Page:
The University of Connecticut paid one dozen employees large settlements - many over $100,000 - to get them to resign and keep quiet about their time in state government, according to state auditors. Other agencies participated in the practice, too, although less frequently. The Auditors of Public Accounts faulted the practice because the agreements lacked oversight from the governor or attorney general as required by law and keeps potential whistleblowers from speaking out.
How Your Money is Being Spent
By Fergus Cullen – This article was originally published on Sunday, August 23, 2009, by the New Haven Register.
U.S. Rep. Christopher S. Murphy, D-5, sent more mail at taxpayer expense than any other member of Congress from New England in the past two years. U.S. Rep. Joseph D. Courtney, D-2, is Connecticut’s least frugal member, according to a new analysis of congressional office spending done by the Yankee Institute.
How members of Congress spend their personal office budgets has long been shrouded in mystery. Disclosure reports have only been available in paperback volumes containing more than 1,000 pages of tiny print, and these tomes are only available in a small basement office at the Capitol or in select Federal Depository libraries. It’s enough to make one think Congress doesn’t want the public to see how members spend our money.
The Yankee Institute is bringing sunlight, transparency and disclosure to how Connecticut’s members of Congress spend their personal office budgets. Every line item of office spending for Connecticut’s five members of the House of Representatives for the 110th session of Congress from 2007 through 2008) — some 10,000 line items covering nearly $13 million in spending — is now published and downloadable at yankeeinstitute.org.
Courtney spent 99.3 and 99.7 percent of his office budget during his first two years in Congress, last year spending all but $4,432 of his $1.3 million budget. Former U.S. Rep. Christopher Shays, R-4, defeated for re-election last year, was the second-highest spending member as a result of maintaining the biggest payroll in the delegation. At 90.4 percent, Rep. Rosa L. DeLauro, D-3, spent the lowest percentage of her office budget.
These budgets are “use it or lose it;” that is, any money not spent at the end of the year stays in the U.S. Treasury. Members who are frugal — say, by getting by with smaller staffs or by sending less mail at taxpayer expense — directly save taxpayers money.
Members of Congress enjoy something called the franking privilege, by which they can send unlimited amounts of mail at taxpayer expense using their signature in lieu of standard postage.
Murphy sent 1.3 million pieces of mass mail using the franking privilege, more mail than any of New England’s 22 members of Congress. These glossy, full-color pieces are often indistinguishable from campaign mailings, but are sent at taxpayer expense. The mailings are banned within 90 days of an election, an acknowledgement of the political benefit of sending such mailings.
Courtney’s total of 941,355 pieces of mass mail ranked him second in Connecticut and third in New England. For comparison, U.S. Rep. John B. Larson, D-1, and Shays both sent fewer than 10,000 such pieces, and three members of Congress from Massachusetts sent none.
The reports reveal that six staffers working for Connecticut members earned more than $100,000 each last year, topped by Courtney’s chief of staff, Jason Gross, who took home $151,411 in 2008.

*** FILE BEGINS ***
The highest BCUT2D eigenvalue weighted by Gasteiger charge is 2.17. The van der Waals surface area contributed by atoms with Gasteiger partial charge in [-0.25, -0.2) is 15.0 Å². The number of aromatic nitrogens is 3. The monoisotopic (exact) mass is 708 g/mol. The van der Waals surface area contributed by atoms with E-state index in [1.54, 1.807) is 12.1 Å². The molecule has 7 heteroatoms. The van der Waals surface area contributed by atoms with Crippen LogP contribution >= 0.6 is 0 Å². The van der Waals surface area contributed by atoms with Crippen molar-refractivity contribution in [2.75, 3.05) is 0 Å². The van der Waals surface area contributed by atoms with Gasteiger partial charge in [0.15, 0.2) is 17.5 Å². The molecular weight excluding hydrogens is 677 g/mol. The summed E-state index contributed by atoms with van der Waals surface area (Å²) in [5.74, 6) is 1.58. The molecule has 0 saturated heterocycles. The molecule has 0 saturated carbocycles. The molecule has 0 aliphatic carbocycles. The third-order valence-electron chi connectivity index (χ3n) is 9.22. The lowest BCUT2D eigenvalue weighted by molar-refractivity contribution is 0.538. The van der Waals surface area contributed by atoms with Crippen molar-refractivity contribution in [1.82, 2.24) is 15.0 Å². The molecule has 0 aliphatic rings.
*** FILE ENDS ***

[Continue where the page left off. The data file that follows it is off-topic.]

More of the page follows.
In addition to base pay, many staffers appear to have been given generous end-of-year bonuses. DeLauro appears to have awarded $7,000 bonuses to 13 of her staffers at the end of 2008, based on the difference in their pay between the third and fourth quarters of the year, followed by a decline in pay for the first quarter of 2009. The same pattern is evident in 2007, when most of DeLauro’s staffers received a $6,000 spike in fourth quarter pay.
Courtney and Murphy also appear to have given generous bonuses after their successful re-elections last fall. These bonuses came at exactly the time when hundreds of thousands of their Connecticut constituents were worried about keeping their own jobs and were foregoing bonuses themselves. And, because of the “use or lose it” nature of Congressional office budgets, a member’s decision to award the end-of-year bonuses meant not leaving that money in the Treasury.
Larson and DeLauro combined to spend $15,100 for calendars for their constituents. Larson spent more on bottled water, $6,346.60, than any other member of Connecticut’s delegation, and also spent $4,527 on food and beverages at the Hartford Marriott over two days in February, 2007. Murphy spent at least $84.35 on Diet Mountain Dew, a soft drink.
After stonewalling for years, Congress has finally announced plans to make office spending reports publicly available over the Internet by the end of this year, starting with spending reports covering the third quarter of 2009 — conveniently, after giving notice to members that future spending reports might get more attention than they have in the past. Congress has no plans to make the reports detailed in the Yankee Institute’s study available online.
Fergus Cullen is executive director of the Yankee Institute, P.O. Box 260660, Hartford 06126. E-mail: firstname.lastname@example.org.
Gov. Dannel Malloy proposed a new way to fund Connecticut teacher pensions Friday with towns and cities contributing one third of the costs or roughly $407 million. "At a time when state government is making difficult cuts to services, we can no longer afford to exclude how we pay for teacher pensions from the conversations,” Malloy said in a statement.